Must Know Plant Care Tips: Rhubarb requires well-drained soil but does need regular watering. When planting, space rows 2 to 3 feet apart, with individual plants 1 to 2 feet apart. Each plant will use about 1 square yard of garden space. Don’t plant them deep — just 1 or 2 inches below the soil. When flower stalks appear, remove them as soon as possible as they tend to rob the rest of the plant of required nutrients. Avoid harvesting rhubarb during its first year; this will allow the plant maximum growth. Starting with the second year, harvest young leaves once they expand outward but grasping the stalk and pulling or cutting them off. Thereafter, you can harvest stalks of about 1 inch in diameter for up to 2 months.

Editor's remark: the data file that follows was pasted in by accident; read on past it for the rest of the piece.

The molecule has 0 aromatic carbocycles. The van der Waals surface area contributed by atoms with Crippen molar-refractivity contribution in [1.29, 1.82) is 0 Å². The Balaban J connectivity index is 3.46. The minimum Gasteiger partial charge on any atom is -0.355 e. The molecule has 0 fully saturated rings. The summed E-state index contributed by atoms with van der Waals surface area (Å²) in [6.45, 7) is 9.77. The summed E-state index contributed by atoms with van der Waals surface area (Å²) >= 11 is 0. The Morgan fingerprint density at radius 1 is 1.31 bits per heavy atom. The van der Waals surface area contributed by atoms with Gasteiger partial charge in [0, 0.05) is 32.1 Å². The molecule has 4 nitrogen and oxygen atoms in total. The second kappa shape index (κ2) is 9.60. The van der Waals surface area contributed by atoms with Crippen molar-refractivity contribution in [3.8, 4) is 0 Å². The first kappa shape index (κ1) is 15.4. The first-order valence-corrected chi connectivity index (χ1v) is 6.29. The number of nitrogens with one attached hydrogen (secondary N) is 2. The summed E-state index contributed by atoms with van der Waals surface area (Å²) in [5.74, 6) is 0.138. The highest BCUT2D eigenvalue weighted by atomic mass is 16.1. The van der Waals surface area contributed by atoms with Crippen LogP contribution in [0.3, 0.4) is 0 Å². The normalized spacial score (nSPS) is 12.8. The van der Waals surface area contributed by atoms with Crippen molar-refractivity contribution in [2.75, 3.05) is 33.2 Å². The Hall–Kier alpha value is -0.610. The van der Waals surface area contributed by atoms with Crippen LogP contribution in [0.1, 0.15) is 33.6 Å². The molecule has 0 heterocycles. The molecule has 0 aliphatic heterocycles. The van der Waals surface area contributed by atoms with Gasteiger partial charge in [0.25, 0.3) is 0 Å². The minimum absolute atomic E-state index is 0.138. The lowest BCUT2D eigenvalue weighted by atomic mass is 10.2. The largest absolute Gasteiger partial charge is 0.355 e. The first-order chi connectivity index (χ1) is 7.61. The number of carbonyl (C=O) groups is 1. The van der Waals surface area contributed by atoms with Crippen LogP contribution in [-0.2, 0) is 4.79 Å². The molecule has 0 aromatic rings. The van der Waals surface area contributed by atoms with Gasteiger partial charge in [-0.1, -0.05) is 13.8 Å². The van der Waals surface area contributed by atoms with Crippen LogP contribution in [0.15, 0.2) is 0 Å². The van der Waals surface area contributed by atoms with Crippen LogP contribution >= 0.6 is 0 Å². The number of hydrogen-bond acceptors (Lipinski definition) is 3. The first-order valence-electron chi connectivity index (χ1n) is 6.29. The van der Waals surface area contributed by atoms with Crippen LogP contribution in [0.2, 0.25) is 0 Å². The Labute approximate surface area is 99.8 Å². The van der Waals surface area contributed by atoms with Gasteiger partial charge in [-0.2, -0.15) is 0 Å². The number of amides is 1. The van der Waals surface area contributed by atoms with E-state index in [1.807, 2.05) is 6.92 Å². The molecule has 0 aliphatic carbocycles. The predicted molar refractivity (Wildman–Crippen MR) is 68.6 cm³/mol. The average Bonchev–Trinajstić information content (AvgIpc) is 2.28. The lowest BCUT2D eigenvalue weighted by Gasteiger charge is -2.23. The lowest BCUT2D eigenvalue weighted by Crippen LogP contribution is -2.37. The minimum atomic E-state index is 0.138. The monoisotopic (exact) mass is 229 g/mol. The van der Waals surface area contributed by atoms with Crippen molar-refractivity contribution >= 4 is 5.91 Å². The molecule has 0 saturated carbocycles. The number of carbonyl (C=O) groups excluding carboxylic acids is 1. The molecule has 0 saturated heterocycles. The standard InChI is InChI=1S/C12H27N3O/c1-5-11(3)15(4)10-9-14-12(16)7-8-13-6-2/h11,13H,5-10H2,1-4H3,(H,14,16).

Plant Problem Solver: Cool temperatures are great for rhubarb. Plant it where the temperature will drop below 40 degrees F over the winter. Summer temperatures of 75 F or lower will allow it to thrive into your harvest. If you want a perennial vegetable that comes back year after year with little trouble, rhubarb is a great choice. It may be best planted along garden edges, so its size doesn’t interfere with other vegetables in the spring. Divide your rhubarb plants every 6 to 8 years, when the stalks start to grow thinner due to crowding.
Pretty Pairings: Great companions for rhubarb include garlic, onions, kale, cabbage, broccoli, and turnips.